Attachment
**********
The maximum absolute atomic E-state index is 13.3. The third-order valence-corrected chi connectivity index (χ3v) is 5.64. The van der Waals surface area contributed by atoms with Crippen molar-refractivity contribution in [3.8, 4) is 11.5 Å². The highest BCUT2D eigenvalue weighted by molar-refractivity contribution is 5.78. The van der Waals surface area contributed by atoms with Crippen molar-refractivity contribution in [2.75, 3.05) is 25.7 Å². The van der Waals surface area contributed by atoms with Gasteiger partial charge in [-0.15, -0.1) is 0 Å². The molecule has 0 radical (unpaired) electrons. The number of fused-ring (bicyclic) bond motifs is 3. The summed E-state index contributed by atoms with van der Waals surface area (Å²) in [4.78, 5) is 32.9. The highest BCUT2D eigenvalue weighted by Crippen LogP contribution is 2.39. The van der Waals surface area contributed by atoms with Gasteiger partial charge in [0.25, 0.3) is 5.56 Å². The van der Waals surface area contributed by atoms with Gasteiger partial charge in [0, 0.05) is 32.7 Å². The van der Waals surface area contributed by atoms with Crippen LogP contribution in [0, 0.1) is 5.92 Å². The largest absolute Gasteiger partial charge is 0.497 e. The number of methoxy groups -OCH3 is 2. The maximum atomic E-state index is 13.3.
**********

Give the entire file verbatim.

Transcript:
The maximum absolute atomic E-state index is 13.3. The third-order valence-corrected chi connectivity index (χ3v) is 5.64. The van der Waals surface area contributed by atoms with Crippen molar-refractivity contribution in [3.8, 4) is 11.5 Å². The highest BCUT2D eigenvalue weighted by molar-refractivity contribution is 5.78. The van der Waals surface area contributed by atoms with Crippen molar-refractivity contribution in [2.75, 3.05) is 25.7 Å². The van der Waals surface area contributed by atoms with Gasteiger partial charge in [-0.15, -0.1) is 0 Å². The molecule has 0 radical (unpaired) electrons. The number of fused-ring (bicyclic) bond motifs is 3. The summed E-state index contributed by atoms with van der Waals surface area (Å²) in [4.78, 5) is 32.9. The highest BCUT2D eigenvalue weighted by Crippen LogP contribution is 2.39. The van der Waals surface area contributed by atoms with Gasteiger partial charge in [0.25, 0.3) is 5.56 Å². The van der Waals surface area contributed by atoms with Gasteiger partial charge in [0, 0.05) is 32.7 Å². The van der Waals surface area contributed by atoms with Crippen LogP contribution in [0, 0.1) is 5.92 Å². The largest absolute Gasteiger partial charge is 0.497 e. The number of methoxy groups -OCH3 is 2. The maximum atomic E-state index is 13.3.